This study demonstrates that exposure to 900 MHz GSM mobile phone radiation and 2.4 GHz radio frequency radiation emitted from common Wi-Fi routers made Listeria monocytogenes and Escherichia coli resistant to different antibiotics. These findings naturally have direct implications for the management of serious infectious diseases. With the escalating development into antibiotics-resistant microorganisms around the world, this adaptive phenomenon and its potential threats to human health requires further urgent investigation.
Evaluation of the Effect of Radiofrequency Radiation Emitted From Wi-Fi Router and Mobile Phone Simulator on the Antibacterial Susceptibility of Pathogenic Bacteria Listeria monocytogenes and Escherichia coli
Dose Response. 2017 Jan-Mar
M. Taheri; S. M. J. Mortazavi; M. Moradi; S. Mansouri; G. R. Hatam and F. Nouri
Mobile phones and Wi-Fi radiofrequency radiation are among the main sources of the exposure of the general population to radiofrequency electromagnetic fields (RF-EMF). Previous studies have shown that exposure of microorganisms to RF-EMFs can be associated with a wide spectrum of changes ranged from the modified bacterial growth to the alterations of the pattern of antibiotic resistance. Our laboratory at the nonionizing department of the Ionizing and Non-ionizing Radiation Protection Research Center has performed experiments on the health effects of exposure to animal models and humans to different sources of electromagnetic fields such as cellular phones, mobile base stations, mobile phone jammers, laptop computers, radars, dentistry cavitrons, magnetic resonance imaging, and Helmholtz coils. On the other hand, we have previously studied different aspects of the challenging issue of the ionizing or nonionizing radiation-induced alterations in the susceptibility of microorganisms to antibiotics.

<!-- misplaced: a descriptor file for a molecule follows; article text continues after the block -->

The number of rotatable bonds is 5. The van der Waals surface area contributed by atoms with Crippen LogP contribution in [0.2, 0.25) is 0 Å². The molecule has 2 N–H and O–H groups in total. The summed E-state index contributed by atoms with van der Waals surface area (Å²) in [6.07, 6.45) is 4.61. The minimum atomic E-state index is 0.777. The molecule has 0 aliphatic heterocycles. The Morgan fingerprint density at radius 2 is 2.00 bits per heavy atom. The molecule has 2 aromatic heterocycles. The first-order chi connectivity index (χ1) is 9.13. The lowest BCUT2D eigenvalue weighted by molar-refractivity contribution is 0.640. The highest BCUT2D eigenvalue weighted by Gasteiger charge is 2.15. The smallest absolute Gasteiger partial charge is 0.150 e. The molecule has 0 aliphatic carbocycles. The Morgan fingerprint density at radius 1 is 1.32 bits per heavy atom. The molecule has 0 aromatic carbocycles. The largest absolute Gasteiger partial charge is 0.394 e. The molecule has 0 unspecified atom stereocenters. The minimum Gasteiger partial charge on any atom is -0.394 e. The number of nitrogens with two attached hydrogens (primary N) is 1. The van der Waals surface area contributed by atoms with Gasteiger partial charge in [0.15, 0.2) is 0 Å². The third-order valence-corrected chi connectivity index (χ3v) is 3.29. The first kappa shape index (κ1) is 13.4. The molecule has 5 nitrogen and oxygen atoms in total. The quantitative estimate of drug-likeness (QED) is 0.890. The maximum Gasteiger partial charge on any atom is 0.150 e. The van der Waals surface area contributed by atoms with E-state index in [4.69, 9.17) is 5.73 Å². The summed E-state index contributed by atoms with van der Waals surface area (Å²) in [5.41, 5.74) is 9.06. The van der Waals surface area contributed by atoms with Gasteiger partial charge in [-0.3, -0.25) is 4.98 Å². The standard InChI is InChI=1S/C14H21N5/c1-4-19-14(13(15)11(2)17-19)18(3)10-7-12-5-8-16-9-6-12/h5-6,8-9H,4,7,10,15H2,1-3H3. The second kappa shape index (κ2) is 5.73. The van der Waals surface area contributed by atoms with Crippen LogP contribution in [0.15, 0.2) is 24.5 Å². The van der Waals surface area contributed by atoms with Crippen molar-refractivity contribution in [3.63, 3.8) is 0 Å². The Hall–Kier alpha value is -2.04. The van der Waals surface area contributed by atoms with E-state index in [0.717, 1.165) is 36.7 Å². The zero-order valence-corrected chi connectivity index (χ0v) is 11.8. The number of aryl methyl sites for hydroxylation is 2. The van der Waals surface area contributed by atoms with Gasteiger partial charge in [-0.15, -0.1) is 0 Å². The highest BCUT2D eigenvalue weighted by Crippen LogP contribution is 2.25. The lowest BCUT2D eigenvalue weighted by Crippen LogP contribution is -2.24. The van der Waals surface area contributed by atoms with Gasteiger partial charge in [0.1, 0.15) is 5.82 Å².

In this study, we assessed if the exposure to 900 MHz GSM mobile phone radiation and 2.4 GHz radiofrequency radiation emitted from common Wi-Fi routers alters the susceptibility of microorganisms to different antibiotics. The pure cultures of Listeria monocytogenes and Escherichia coli were exposed to RF-EMFs generated either by a GSM 900 MHz mobile phone simulator and a common 2.4 GHz Wi-Fi router. It is also shown that exposure to RF-EMFs within a narrow level of irradiation (an exposure window) makes microorganisms resistant to antibiotics. This adaptive phenomenon and its potential threats to human health should be further investigated in future experiments. Altogether, the findings of this study showed that exposure to Wi-Fi and RF simulator radiation can significantly alter the inhibition zone diameters and growth rate for L monocytogenes and E coli. These findings may have implications for the management of serious infectious diseases.
Based on our results, it can be concluded that the bacterial strains used in this study respond differently to EMFs. These bacteria were capable of responding to environmental stresses that act by activating some specific systems such as ion channels, change via the membrane, DNA repair system, and probably ion efflux pumps in the membrane as well as interactions of molecules and antibacterial agents.61 There are some ambiguities that need further investigations regarding answering questions such as which cellular mechanism is responsible for adaptation? Which factors are involved in alterations of antibacterial sensitivity? And subsequently, what are the differences in the response to radiation in gram-negative and gram-positive bacteria? Moreover, experiments on different bacterial strains with various electromagnetic fields should be performed in the future to better clarify these uncertainties.